Will Tesla Batteries Force Home Wiring To Go Low Voltage?

Industry consultant claims the advent of solar power and home batteries from companies like Tesla will force the reinvention of home wiring from primarily AC high voltage to DC home-run low voltage to reduce power conversion loss.


CE pros might be sitting in the proverbial catbird seat when it comes to the future of wiring homes.

With the solar revolution seemingly in full swing all across the nation, consumers are enamored with “going off the grid.” And many homeowners are counting on home batteries to be the next phase of their off-the-grid plans. Companies likes Tesla and RoseWater Energy Group are leading the way in the development of these new power storage devices for homes.

But if the battery power trend takes off, it must lead to a new paradigm in which homes will be powered more with low voltage wiring than line voltage electrical, according to a blog by CE veteran Paul Self on Buildz.com.

Indeed, will the pure science limitations of AC/DC conversion eventually force a gigantic sea change from builders, electricians and the National Electric Code itself in the way homes are constructed and wired? The answer is “Yes” that might have to happen, says Self.

Here is Self’s logic:

“An underlying issue with solar power and the Tesla battery is the fact that they run on DC while the power infrastructure in buildings is AC. Stepping power up and down from AC to DC and vice-versa wastes energy, about 20 percent is lost in the conversion. Some converters do a better job than others, but resolving this 20 percent loss is very important when working on a battery stored energy supply.

Many devices in a home could run on DC. Almost all non-incandescent light bulbs can run on DC and require a transformer to step the 110 VAC down to a 12 – 5 VDC signal for the bulb. Other devices like computers, TVs, cable boxes, and cell phone chargers all operate similarly. Appliances like electric ovens, electric water heaters, and air conditioners will require 110VAC, but most of the house is on DC.

Let me paint you a picture.

  • Sun generates 12VDC via the solar panel
  • Solar panels push power to a battery
  • The battery or the solar panel push 12VDC to a DC to AC converter (20% loss of power).
  • AC is distributed throughout the house
  • Many devices then convert the power BACK to DC (20% loss of power)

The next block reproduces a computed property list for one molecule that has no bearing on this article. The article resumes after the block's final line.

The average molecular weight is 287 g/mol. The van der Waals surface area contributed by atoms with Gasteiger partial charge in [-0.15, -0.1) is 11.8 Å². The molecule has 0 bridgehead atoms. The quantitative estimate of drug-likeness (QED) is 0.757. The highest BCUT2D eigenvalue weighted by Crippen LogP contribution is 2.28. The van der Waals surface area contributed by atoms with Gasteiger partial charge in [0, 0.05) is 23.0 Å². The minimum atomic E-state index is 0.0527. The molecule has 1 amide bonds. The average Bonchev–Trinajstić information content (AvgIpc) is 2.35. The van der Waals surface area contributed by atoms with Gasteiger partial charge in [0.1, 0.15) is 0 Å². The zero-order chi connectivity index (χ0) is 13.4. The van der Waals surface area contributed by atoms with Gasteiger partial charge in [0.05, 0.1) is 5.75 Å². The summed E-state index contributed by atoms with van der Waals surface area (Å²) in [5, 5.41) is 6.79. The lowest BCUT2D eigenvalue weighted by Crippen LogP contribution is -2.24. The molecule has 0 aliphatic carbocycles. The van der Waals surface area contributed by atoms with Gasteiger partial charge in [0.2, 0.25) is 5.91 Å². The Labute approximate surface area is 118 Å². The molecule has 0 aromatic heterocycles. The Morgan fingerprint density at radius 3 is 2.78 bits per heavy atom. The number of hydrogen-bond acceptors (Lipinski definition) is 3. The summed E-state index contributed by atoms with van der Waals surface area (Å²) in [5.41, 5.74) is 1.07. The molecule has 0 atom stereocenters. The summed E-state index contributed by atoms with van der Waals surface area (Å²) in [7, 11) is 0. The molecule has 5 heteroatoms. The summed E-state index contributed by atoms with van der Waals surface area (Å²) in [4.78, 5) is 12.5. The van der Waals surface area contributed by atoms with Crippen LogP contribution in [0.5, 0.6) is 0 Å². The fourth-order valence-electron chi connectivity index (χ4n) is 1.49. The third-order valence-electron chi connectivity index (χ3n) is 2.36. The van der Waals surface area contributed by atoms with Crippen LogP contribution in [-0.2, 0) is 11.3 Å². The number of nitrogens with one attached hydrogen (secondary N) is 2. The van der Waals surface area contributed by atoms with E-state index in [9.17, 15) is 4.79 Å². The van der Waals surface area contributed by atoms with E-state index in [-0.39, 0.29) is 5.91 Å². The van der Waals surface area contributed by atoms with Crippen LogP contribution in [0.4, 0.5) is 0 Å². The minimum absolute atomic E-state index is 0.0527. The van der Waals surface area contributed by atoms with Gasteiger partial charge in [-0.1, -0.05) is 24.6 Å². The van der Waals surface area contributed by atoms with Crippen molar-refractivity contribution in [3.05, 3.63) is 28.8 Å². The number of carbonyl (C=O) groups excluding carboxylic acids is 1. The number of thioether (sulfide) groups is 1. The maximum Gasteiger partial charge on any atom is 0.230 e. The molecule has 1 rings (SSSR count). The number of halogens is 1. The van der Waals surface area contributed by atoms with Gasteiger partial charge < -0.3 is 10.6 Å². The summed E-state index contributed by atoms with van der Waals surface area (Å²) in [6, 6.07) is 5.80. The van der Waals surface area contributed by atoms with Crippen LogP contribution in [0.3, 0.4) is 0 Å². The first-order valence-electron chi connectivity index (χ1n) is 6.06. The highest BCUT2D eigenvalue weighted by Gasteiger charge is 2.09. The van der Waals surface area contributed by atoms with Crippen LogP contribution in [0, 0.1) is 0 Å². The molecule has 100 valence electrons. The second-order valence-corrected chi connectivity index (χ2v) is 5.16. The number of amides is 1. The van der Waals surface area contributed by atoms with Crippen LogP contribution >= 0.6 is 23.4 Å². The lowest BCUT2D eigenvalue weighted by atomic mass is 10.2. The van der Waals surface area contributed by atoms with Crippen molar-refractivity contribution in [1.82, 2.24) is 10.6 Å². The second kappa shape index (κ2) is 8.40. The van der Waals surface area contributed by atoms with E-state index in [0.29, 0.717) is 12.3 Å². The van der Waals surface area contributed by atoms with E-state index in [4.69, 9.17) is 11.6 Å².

• This all seems pretty silly to lose this much power. I am sure it is less than a cumulative loss of 40 percent power, but when your trying to free yourself of the power company, this really adds up.

If we are really going to “get off the grid,” then the design of homes will need to change beyond a solar panel on the roof and a battery in the garage.”

Home-run Low Voltage is the Solution

According to Self, low-voltage wiring infrastructure in a home-run topology back to a central power source is the answer.

“The home run part is important because DC loses power over distance due to the resistance in the wire. The gauge of the wire will also need to increase to minimize power loss. This all adds up to more copper and a distribution center with fuses in addition to the 110 volt system that is currently in the building. This is exactly how a boat is wired,’ he says.

Moreover, a wiring topology like this will allow the existing 110 volt system to be pared down because fewer devices in the home will require that amount of power, says Self.

Will this happen overnight? No. Will it be easy to phase out all the legacy devices requiring 110V? No. But the roadmap vision for the new electrical design of the home will need to happen before fully taking advantage of the Tesla battery and solar power.

About the Author

Jason Knott
Jason Knott:

Jason Knott is Chief Content Officer for Emerald's Connected Brands. Jason has covered low-voltage electronics as an editor since 1990, serving as editor and publisher of Security Sales & Integration. He joined CE Pro in 2000 and serves as Editor-in-Chief of that brand. He served as chairman of the Security Industry Association’s Education Committee from 2000-2004 and sat on the board of that association from 1998-2002. He is also a former board member of the Alarm Industry Research and Educational Foundation. He has been a member of the CEDIA Business Working Group since 2010. Jason graduated from the University of Southern California.




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